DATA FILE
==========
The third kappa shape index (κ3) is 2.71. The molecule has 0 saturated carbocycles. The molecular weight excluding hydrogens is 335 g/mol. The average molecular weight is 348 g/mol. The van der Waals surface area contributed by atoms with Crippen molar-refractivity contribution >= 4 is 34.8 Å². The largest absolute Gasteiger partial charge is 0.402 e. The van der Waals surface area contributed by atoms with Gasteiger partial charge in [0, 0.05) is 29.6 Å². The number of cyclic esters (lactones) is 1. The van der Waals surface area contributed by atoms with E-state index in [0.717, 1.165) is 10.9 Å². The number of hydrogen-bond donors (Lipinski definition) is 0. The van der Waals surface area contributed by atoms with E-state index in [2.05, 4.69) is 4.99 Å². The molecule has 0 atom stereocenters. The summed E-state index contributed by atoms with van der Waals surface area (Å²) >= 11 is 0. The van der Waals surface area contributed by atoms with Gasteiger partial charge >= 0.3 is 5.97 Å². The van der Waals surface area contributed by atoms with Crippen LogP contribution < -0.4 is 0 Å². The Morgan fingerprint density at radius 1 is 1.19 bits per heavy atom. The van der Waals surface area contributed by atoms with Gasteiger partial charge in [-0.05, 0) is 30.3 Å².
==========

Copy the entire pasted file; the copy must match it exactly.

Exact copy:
The third kappa shape index (κ3) is 2.71. The molecule has 0 saturated carbocycles. The molecular weight excluding hydrogens is 335 g/mol. The average molecular weight is 348 g/mol. The van der Waals surface area contributed by atoms with Crippen molar-refractivity contribution >= 4 is 34.8 Å². The largest absolute Gasteiger partial charge is 0.402 e. The van der Waals surface area contributed by atoms with Gasteiger partial charge in [0, 0.05) is 29.6 Å². The number of cyclic esters (lactones) is 1. The van der Waals surface area contributed by atoms with E-state index in [0.717, 1.165) is 10.9 Å². The number of hydrogen-bond donors (Lipinski definition) is 0. The van der Waals surface area contributed by atoms with E-state index in [2.05, 4.69) is 4.99 Å². The molecule has 0 atom stereocenters. The summed E-state index contributed by atoms with van der Waals surface area (Å²) >= 11 is 0. The van der Waals surface area contributed by atoms with Gasteiger partial charge >= 0.3 is 5.97 Å². The van der Waals surface area contributed by atoms with Crippen LogP contribution < -0.4 is 0 Å². The Morgan fingerprint density at radius 1 is 1.19 bits per heavy atom. The van der Waals surface area contributed by atoms with Gasteiger partial charge in [-0.05, 0) is 30.3 Å².